Budget deficit lower than expected
Gov’t misses collection, spending targets in Q1By Ronnel W. Domingo
Philippine Daily Inquirer
The government incurred a budget deficit of P66.5 billion in the first quarter, almost double the amount registered in the same period last year, but 10 percent, or P7.4 billion, lower than planned.
According to data the Bureau of the Treasury released Thursday, deficit spending fell short of the goal as the government missed both its tax collection and spending targets set for the period.
From January to March, expenditures reached P430.8 billion. It was P21.9 billion, or 5 percent, less than the planned P452.7 billion.
However, spending was 9 percent higher than that of the same quarter in 2012.
Budget Secretary Florencio B. Abad said in a statement that “although our year-on-year growth figures for the first quarter may appear unremarkable, the data that defines these spending levels is actually very encouraging.”
In explaining the single-digit growth in expenditures, Abad pointed out that the government spent less on items that contributed little to Malacañang’s development strategy, such as tax subsidies to state firms or the settlement of maturing loans taken out by other public entities.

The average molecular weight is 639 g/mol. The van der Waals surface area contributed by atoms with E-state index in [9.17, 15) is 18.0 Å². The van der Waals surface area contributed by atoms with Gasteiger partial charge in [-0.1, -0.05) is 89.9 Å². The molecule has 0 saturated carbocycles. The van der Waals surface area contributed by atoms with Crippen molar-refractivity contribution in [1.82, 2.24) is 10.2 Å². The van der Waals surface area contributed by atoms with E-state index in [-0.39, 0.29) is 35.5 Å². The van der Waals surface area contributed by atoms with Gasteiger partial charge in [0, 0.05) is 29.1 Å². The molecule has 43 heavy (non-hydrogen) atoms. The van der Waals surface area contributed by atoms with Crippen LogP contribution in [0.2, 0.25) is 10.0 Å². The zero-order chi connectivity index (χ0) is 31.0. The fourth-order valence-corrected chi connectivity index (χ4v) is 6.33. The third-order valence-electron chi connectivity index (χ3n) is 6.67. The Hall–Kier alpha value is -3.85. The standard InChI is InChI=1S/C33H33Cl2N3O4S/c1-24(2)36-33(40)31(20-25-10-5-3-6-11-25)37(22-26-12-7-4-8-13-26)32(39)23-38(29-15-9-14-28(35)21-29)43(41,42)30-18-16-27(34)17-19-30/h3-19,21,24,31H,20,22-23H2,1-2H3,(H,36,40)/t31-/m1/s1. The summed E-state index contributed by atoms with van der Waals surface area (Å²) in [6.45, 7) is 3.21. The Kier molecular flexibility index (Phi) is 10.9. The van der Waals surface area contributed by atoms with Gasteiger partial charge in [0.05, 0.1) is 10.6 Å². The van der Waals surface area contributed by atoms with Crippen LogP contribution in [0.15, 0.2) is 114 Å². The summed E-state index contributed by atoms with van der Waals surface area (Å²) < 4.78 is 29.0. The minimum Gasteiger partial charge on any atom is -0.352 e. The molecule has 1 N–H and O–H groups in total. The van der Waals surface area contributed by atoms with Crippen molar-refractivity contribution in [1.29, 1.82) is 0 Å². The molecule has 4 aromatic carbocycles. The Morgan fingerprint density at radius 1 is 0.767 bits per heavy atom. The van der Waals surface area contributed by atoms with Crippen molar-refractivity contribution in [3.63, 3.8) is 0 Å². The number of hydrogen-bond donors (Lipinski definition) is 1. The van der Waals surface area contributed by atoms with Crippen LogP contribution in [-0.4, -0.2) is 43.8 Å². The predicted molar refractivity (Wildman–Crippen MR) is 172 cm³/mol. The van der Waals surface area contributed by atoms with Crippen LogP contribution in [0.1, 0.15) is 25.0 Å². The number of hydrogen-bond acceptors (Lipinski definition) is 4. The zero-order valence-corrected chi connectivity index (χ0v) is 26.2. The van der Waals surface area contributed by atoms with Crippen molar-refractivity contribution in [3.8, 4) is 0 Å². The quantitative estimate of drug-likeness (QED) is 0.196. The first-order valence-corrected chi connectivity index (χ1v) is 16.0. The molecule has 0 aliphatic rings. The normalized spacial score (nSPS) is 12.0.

“Disbursements are going exactly where they’re urgently needed—in programs and projects designed to boost our growth prospects and which will translate to direct, immediate and sustainable benefits to all Filipinos,” Abad said.
In the first quarter revenue reached P364.3 billion, which was P14.5 billion, or 4 percent, short of the government’s P378.8-billion goal.
But compared to the same period last year, actual collections improved by one percent from P361 billion.
In a separate statement, Finance Secretary Cesar V. Purisima said that the government has started to implement certain initiatives that would “further strengthen” the collection performance of revenue agencies.
One such project, Purisima said, is the use of data analytics, complemented by an advertising campaign, to increase compliance among self-employed taxpayers.
“We expect our anti-smuggling measures, including port accreditation and import plan monitoring, to have a significant impact on our revenues this year,” Purisima said.
“Our drive for good governance will manifest in budget reports that continue to get closer to targets.”
From January to March, the BIR contributed P224.1 billion in revenue. It was P14 billion, or 5 percent, short of the three-month target set by the inter-agency Development Budget Coordination Committee.
But the same figure was P15 billion, or 6.6 percent, higher than that of the same period last year.
The Bureau of Customs chipped in P68.8 billion. It was P7.6 billion, or 10 percent, short of the target. It was also P713 million, or one percent, less than the collections registered a year ago.
Also, the Bureau of the Treasury turned in P24.9 billion, exceeding its target for the first quarter by P4.3 billion. Still, it was P12.8 billion, or 34 percent, lower than that of a year ago.
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